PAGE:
The Environment Bill returns for its third reading

On Wednesday 26th May, the Environment Bill returned to the House of Commons for its second day of report stage and its third reading. These are the final steps before it moves into the House of Lords and brings us closer to having this landmark legislation on the statute book.

The nature clauses of the Bill have yet to be discussed by the full House of Commons, so this is an important moment for MPs to recognise that the climate crisis cannot be solved without also tackling the ecological crisis.

Quick catch up

Last time the Bill was in Parliament, Environment Minister Rebecca Pow opened proceedings with a carry-over motion which delayed the second day of report stage until the next Parliamentary session. This was because the Bill had run out of time in the current parliamentary session and needed to be carried over to ensure progress made was not lost. MPs also debated amendments on environmental governance, the Office for Environmental Protection, waste, air, water and chemicals. No amendments were passed.

Species abundance target

Since then, a lot has changed. Earlier this month Environment Secretary George Eustice unveiled a mass of new environmental policies and projects, many of which set ambitious targets for the Government to meet. Amongst these was a commitment to provide a new legally-binding species abundance target for 2030, which will be put in place through an amendment to the Environment Bill at a later stage. This is exciting news and The Wildlife Trusts hope it delivers on the demands of the State of Nature target campaign we have been campaigning as part of.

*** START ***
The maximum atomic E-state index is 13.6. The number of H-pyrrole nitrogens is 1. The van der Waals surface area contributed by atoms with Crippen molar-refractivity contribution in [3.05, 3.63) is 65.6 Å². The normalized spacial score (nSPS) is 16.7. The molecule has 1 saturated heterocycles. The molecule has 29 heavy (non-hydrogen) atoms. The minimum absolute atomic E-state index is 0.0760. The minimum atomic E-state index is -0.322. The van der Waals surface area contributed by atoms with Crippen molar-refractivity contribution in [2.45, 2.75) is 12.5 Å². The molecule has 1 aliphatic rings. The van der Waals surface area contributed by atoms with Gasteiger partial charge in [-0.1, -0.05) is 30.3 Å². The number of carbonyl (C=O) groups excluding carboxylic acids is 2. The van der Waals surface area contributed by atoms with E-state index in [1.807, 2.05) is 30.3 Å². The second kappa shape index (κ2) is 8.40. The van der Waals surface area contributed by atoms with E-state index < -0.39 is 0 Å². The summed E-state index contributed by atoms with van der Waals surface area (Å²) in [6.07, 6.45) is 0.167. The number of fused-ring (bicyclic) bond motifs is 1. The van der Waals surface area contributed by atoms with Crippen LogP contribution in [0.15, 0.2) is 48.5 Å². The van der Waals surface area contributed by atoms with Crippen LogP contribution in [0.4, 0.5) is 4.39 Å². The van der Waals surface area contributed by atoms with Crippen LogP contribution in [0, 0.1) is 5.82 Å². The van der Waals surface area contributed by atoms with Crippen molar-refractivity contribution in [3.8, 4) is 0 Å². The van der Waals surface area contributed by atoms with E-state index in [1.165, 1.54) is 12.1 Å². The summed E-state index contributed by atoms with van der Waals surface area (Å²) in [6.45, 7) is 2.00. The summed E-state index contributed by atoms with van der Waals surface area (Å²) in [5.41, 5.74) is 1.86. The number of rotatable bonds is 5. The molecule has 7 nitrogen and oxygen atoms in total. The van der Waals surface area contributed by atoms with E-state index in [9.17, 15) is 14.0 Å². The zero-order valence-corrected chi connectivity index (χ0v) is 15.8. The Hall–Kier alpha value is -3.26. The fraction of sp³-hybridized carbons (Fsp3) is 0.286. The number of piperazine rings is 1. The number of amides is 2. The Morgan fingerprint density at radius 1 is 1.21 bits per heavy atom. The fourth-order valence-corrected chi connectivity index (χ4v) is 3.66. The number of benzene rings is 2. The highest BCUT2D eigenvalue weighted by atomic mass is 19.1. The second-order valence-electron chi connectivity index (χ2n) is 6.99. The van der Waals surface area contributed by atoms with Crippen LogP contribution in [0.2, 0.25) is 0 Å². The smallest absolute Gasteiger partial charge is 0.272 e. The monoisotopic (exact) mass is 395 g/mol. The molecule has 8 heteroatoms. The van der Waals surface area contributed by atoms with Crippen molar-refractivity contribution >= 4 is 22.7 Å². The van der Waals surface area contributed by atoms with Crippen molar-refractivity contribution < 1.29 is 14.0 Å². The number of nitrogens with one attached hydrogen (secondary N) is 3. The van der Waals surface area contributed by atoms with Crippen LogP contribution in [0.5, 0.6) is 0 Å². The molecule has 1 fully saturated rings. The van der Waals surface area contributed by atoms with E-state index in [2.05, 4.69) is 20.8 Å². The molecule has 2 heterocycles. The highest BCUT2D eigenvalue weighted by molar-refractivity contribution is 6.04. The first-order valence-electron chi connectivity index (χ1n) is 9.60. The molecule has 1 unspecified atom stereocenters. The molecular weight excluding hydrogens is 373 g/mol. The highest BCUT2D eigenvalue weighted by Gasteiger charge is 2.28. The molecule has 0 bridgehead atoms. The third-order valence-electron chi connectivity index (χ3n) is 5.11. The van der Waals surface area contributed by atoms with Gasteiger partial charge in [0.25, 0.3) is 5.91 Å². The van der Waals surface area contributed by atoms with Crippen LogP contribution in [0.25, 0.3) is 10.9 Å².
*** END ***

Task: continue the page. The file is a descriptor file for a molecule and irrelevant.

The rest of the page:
House sparrow

©Fergus Gill/2020VISION

Local Nature Recovery Strategies

There are a number of key amendments that The Wildlife Trusts supported at report stage. These will ensure that the Bill lives up to its potential and does everything it can to put nature into recovery.

Sarah Olney’s Amendment 29 would add important measures to the Bill which would ensure that local authorities act in line with Local Nature Recovery Strategies on key decisions. Local Nature Recovery Strategies (LNRS) are plans created by local authorities that set out how they will protect and boost biodiversity in their areas. In its present state, the Environment Bill requires each local authority to prepare an LNRS – but currently local authorities must only “have regard” to their strategy and are not required to align their decision making with it.

Amendment 29 would ensure that local authorities must act in accordance with their LNRS when making key decisions, such as on planning and spending. Even the best strategy for biodiversity growth will struggle to make an impact if resource-stretched councils are not actually required to abide by it.

Habitats Regulations review

Amongst George Eustice’s announcements this month was a decision that the Habitats Regulations in England would be “re-focused” to ensure they support the Government’s ambitions for nature. Whilst this has the potential to be a positive change, it could also be cause for alarm.

That is why Caroline Lucas’ amendments to the Government’s Habitats Regulations reforms are so important. It will ensure these protections can only be strengthened, not undermined, in future – making sure that species and habitats of European importance, like otters and harbour porpoises, are not put in danger.

Politicians have tried for years to water-down the Habitats Regulations for years – even though we live in one of the most nature-depleted countries in the world. With almost half of UK wildlife in long term decline and 15% of species at risk of extinction, these regulations are more important now than ever.

The Government has pledged to pass the Environment Bill before the COP26 climate conference at the beginning of November. If it is to meet this timeline, the Bill will now be pushed through Parliament at speed – making it more important than ever that we make sure the Government are reminded how vital it is that they protect nature and wildlife.